The motherboard features a 6+1+1 phase VRM for the CPU input voltage, VCCSA, and VCCIO. I want to mention that the motherboard does not support Kaby Lake-X CPUs, only Skylake-X CPUs. ASRock uses Intersil's new high performance ISL99227F 60A Smart Power Stages with internal current and temperature monitoring. The Intersil ISL69138 is used in 6+1 phase PWM mode, and it is part of Intersil's new set of digital PWMs. ASRock also uses 60A inductors for the CPU VCore phases. The VCCSA uses the same Smart Power Stage as the main power supply rail.
For the VCCIO ASRock still employees another ISL69138, but uses an Intersil ISL6596 driver, and a Sinopower SM7341EH dual N-channel MOSFET. The Sinopower is rated for about 25A. We also see one of these driver + dual N-channel FET combos near each set of two DIMMs.
Each memory VRM uses the same Intersil ISL69138 digital PWM, and it kind of seems like a bit of a waste considering the number of rails not used, but I assume ASRock wanted to maximize features, so the motherboard has more digital PWM technology on board than needed. One of the Sinopower dual N-Channel's is hidden under the PCI-E x16 slot.
ASRock X299E-ITX/ac Circuit Analysis Continued
X299-Aorus Gaming 9 Circuit Analysis Continued
The audio hardware on this motherboard consists of the Realtek ALC1220 codec along with a Texas Instruments NE5532 amplifier on the back of the PCB. Gold series capacitors were also used to improve audio quality as well as physical PCB division.
Woah! ASRock dropped that 1x1 433Mbps wireless-AC card and upgraded to the Intel 2x2 867Mbps 8265NGW. The first NIC is an i211AT.
The second NIC is an i219v PHY that works with the integrated MAC in the PCH. The ASMedia ASM3142 USB 3.1 controller is found on a daughterboard.
The ASMedia ASM1543 is used as the type-C switch and CC logic chip. The ASMedia ASM1074 USB 3.0 hub is used to expand USB 3.0 for the rear IO. The odd part is that ASRock could have routed all USB 3.0 to the PCH, as the PCH has many unused HSIO lanes. I believe that ASRock used the hub instead because it reduces the number of traces from the PCH. Mini-ITX boards such as this could use anywhere from 8-10 PCB layers, and reducing traces is the name of the game.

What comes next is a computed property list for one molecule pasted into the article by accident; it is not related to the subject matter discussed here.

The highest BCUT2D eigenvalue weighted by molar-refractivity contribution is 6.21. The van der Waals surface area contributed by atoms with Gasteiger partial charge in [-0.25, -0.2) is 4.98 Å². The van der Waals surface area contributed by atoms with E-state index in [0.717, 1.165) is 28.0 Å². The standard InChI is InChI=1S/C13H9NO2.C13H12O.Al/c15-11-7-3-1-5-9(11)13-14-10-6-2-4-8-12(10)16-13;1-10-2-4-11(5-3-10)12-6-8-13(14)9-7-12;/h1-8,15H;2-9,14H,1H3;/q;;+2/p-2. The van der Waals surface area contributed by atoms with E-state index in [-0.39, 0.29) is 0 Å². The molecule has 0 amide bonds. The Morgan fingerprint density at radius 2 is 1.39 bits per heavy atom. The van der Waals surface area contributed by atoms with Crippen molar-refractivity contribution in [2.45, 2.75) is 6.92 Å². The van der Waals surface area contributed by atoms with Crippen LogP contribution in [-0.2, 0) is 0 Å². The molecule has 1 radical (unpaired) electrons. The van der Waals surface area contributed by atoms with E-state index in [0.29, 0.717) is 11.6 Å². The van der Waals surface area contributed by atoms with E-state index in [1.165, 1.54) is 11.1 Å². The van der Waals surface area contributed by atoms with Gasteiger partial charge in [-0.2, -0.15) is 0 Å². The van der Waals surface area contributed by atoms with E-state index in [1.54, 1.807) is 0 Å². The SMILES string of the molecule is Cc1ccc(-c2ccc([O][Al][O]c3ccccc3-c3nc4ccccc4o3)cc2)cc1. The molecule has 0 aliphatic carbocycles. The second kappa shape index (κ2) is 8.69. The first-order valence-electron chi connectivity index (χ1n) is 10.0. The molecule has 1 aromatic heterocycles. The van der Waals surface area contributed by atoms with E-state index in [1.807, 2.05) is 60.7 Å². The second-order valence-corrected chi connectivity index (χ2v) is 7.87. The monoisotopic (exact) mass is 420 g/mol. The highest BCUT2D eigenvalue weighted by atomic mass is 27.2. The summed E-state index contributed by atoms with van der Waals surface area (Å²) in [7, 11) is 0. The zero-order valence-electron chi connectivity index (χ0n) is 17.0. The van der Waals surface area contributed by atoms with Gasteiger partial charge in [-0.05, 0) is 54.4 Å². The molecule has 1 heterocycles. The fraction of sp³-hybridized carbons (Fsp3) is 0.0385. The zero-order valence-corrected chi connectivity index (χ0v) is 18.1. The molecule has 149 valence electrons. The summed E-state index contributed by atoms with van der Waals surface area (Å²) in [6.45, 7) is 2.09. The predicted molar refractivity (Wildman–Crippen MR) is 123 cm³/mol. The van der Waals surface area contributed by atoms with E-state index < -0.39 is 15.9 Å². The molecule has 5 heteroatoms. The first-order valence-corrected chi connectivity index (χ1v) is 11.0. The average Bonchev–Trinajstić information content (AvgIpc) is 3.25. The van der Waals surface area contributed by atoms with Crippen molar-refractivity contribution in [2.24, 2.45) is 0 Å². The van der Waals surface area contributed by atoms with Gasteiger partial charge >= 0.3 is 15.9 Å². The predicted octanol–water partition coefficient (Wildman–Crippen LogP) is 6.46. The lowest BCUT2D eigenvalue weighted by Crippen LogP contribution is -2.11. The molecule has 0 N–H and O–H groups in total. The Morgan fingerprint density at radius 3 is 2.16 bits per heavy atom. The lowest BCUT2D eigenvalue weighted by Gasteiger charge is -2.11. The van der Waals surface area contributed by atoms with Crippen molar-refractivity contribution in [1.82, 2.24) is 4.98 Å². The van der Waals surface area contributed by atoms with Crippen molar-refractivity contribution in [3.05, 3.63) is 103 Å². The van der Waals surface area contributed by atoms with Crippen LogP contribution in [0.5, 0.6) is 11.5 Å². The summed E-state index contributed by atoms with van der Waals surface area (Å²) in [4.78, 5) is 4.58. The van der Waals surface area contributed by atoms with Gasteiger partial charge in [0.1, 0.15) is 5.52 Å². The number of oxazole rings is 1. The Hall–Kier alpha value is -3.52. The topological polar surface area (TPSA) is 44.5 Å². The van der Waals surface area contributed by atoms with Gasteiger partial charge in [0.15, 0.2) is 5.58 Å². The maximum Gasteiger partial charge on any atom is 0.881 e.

An ICS 6V41742B is used as an extra clock generator to improve BCLK clocking. The nuvoton NCT6791D is the main super IO used for fan control and major system monitoring, as well as the PS/2 port.
The Nuvoton N76E885AT is used for RGB LED control and functionality. The BIOS is a 128Mbit/16MB ROM. We also find an eFuse near the BIOS ROM.
BIOS and Software
ASRock's X299E-ITX/ac's UEFI looks similar to those found on other ASRock X299 motherboards and offers all the settings you need to overclock and configure the system. There is rudimentary RGB LED control. Fan control is very well done in the form of a GUI and manual input menu, but you only have three fan headers.
There are two operating modes; an advanced mode and a beginner mode for those who are more novice. You also get the PCI-E bifurcation setting in the UEFI in case you want to use a riser with a PCI-E splitter.
Software includes ASRock RGB LED, A-Tuning, Restart to UEFI, and APP Shop just to name a few.
Test System Setup
Steven's Motherboard Test System Specifications
- Motherboard: ASRock X299E-ITX/ac
- CPU: Intel Core i9-7960X
- Cooler: Bitspower Custom Block and AIO Rad/Pump
- Memory: G.Skill Ripjaws 3800MHz 8GBx4 SO-DIMM Kit
- Video Card: NVIDIA GeForce GTX 1080 Ti - Buy from Amazon / Read our review
- Storage - Boot Drive: Corsair LS 240GB
- Storage - M.2 Drive: Samsung 950 Pro 256GB
- Storage - USB Drive: Corsair Voyager GS 64GB - Buy from Amazon / Read our review
- Case: Corsair Obsidian 900D - Buy from Amazon / Read our review
- Power Supply: Corsair RM1000 - Buy from Amazon / Read our review
- OS: Microsoft Windows 10 - Buy from Amazon
- Monitor: ASRock PA328 ProArt 32" 4K - Buy from Amazon
- Keyboard: Corsair K70 LUX - Buy from Amazon
- Mouse: Corsair M65 PRO RGB - Buy from Amazon / Read our review
- Headset: Corsair VOID RGB Wireless - Buy from Amazon / Read our review
- BIOS: P1.31